Synonyms: Ceratonia coriacea Salisb.
English Name: Carob
Other Names in English: St. John’s Bread, Locust Bean
Carob is in many skin care products and medications.
It’s usually labeled as C. siliqua, which is the scientific name for carob gum. The gum comes from the seeds, which are 35 percent gum.
Food manufacturers are replacing guar gum with carob gum as it displays similar properties.
Ceratonia siliqua gum is mainly used in cosmetics as:
is used as a flavoring agent and as a chocolate substitute. Carob flour and extracts are also used as ingredients in food products.
Seeds and pulp are used as thickeners, stabilizers, and as natural sweeteners in the food industry.
Persian Name: خرنوب، خروب/ Kharnoub, Kharoub
German Name: Johannisbrotbraum
French Name: Caroubier, Caroube
About Ceratonia siliqua
It is a plant of the Leguminosae family, a beautiful tree 7 to 12 meters tall, which leaves are compound, consisting of 8 to 10 pairs of reddish-green leaflets, shiny, thick and leather like. The circumference of the trunk of this tree reaches 2 meters. The flowers are petal less, clustered, red or amethystine.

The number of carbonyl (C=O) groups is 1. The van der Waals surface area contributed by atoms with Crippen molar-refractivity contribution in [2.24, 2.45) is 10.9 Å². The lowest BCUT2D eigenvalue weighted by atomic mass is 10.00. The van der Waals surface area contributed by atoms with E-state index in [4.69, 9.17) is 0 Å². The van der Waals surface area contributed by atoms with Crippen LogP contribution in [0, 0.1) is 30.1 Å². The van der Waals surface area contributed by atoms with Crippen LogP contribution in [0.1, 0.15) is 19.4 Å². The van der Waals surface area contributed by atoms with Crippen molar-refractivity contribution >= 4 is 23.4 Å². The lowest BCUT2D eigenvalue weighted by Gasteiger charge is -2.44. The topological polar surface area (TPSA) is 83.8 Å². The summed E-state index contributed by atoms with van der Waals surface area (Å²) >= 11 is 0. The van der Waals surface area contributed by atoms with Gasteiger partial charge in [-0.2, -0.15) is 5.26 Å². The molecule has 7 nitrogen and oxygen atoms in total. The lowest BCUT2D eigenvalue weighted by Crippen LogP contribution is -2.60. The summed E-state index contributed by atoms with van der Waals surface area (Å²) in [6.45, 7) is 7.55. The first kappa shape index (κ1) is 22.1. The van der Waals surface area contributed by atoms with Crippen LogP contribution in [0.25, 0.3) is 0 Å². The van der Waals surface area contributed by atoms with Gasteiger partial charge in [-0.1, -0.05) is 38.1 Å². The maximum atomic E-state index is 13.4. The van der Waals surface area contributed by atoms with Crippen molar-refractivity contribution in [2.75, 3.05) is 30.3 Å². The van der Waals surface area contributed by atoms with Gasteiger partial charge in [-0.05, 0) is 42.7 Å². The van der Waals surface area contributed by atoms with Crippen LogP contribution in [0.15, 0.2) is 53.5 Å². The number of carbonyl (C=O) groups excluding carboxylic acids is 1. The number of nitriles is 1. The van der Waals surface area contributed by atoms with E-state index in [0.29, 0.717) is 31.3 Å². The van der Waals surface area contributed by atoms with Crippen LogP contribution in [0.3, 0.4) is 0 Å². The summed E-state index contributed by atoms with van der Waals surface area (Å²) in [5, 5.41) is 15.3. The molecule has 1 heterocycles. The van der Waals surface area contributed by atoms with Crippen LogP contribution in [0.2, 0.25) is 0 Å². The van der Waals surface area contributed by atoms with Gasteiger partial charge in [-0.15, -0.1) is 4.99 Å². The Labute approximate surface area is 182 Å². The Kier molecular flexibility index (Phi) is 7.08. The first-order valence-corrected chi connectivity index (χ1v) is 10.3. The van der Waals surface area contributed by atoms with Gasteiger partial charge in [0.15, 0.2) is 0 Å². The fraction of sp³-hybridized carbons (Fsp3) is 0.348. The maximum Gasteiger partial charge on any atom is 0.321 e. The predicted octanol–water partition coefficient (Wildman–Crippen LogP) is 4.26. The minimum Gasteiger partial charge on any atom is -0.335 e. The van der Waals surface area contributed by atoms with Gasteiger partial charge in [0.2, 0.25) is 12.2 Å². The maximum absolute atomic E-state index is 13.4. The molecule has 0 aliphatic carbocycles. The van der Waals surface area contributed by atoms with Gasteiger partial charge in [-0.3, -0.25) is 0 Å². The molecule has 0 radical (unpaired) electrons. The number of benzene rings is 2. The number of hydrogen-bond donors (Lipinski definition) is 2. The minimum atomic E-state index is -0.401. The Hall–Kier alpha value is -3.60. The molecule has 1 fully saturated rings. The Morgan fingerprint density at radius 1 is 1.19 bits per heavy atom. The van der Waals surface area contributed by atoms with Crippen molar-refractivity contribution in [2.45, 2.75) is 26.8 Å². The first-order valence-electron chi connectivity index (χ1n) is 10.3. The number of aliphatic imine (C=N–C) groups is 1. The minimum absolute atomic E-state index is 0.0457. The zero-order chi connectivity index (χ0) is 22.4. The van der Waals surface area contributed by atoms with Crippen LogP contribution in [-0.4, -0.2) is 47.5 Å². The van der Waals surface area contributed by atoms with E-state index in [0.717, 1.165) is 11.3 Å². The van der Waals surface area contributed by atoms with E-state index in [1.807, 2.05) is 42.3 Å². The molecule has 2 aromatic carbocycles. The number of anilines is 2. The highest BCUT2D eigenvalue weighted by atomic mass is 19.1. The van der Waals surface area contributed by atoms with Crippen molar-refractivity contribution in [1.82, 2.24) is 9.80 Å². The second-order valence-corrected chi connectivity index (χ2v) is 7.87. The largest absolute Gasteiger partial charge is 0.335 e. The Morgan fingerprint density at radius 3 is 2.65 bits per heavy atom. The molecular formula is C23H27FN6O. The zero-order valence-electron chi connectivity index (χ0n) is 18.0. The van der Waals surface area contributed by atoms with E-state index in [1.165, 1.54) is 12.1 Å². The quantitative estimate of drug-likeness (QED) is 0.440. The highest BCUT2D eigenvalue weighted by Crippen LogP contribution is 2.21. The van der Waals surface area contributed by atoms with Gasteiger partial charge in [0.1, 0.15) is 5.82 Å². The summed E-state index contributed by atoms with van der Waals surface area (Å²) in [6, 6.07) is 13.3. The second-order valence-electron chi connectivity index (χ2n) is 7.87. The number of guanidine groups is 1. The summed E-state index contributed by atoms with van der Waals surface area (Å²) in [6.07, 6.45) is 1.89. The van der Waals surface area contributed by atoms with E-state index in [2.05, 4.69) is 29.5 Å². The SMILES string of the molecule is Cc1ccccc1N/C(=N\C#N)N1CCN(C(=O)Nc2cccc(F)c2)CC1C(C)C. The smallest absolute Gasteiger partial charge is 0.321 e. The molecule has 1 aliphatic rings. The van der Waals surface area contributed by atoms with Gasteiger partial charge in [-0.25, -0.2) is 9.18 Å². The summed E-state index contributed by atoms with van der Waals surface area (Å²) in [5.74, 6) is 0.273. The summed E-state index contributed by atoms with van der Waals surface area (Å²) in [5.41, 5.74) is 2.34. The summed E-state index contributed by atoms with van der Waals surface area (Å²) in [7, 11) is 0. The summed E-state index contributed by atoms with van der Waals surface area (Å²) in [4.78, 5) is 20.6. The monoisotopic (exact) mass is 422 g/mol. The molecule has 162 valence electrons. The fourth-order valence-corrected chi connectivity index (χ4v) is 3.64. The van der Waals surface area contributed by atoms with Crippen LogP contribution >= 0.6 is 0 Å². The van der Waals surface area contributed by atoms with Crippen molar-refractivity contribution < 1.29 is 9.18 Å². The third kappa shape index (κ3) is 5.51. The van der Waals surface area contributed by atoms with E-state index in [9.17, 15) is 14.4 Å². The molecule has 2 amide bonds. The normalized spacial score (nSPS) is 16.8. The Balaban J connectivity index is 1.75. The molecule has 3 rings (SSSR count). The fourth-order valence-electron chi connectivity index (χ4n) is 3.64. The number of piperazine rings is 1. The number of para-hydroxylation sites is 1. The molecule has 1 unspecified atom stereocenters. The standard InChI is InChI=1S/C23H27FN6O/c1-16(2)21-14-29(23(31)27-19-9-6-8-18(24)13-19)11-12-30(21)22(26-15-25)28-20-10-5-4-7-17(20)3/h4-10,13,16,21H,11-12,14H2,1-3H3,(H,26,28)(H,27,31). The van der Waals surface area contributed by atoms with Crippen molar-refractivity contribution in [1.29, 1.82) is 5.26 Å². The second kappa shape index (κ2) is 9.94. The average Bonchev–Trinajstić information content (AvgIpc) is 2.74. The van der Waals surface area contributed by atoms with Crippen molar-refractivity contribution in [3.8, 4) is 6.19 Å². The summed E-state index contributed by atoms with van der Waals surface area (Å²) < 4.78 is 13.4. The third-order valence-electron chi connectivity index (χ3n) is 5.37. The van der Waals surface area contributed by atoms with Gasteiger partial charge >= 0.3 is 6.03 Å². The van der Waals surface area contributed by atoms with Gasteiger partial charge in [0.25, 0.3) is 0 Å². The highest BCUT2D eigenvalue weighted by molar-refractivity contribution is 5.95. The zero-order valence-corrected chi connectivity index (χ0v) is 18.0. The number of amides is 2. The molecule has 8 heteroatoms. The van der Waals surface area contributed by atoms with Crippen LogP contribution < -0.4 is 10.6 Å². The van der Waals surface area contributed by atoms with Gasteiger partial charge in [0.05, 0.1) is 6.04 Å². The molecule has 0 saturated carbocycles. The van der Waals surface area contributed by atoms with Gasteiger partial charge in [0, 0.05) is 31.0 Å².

The fruit of Ceratonia siliqua is a long, curved, fleshy pod 10 to 30 cm long, the fruit has a very sweet taste similar to honey, and inside the pod there are 12 to 16 hard seeds similar to lentils. This tree is native to the Mediterranean region and grows wild in Syria, Chamat and Anatolian desert. In Iran it grows only in Fars province near Kazerun.
Fruit: about 60% Carbohydrates, 33% Sucrose, 18% Glucose, Tannin and other materials. Vitamins: A, B and D.
Seeds: Fatty oil, resin included Mannose and Galactose.
Temperament: Cold and dry
Harms: Ceratonia Siliqua pods is slow to digest and flatulent, especially its fresh fruit, which has been picked less than one year ago.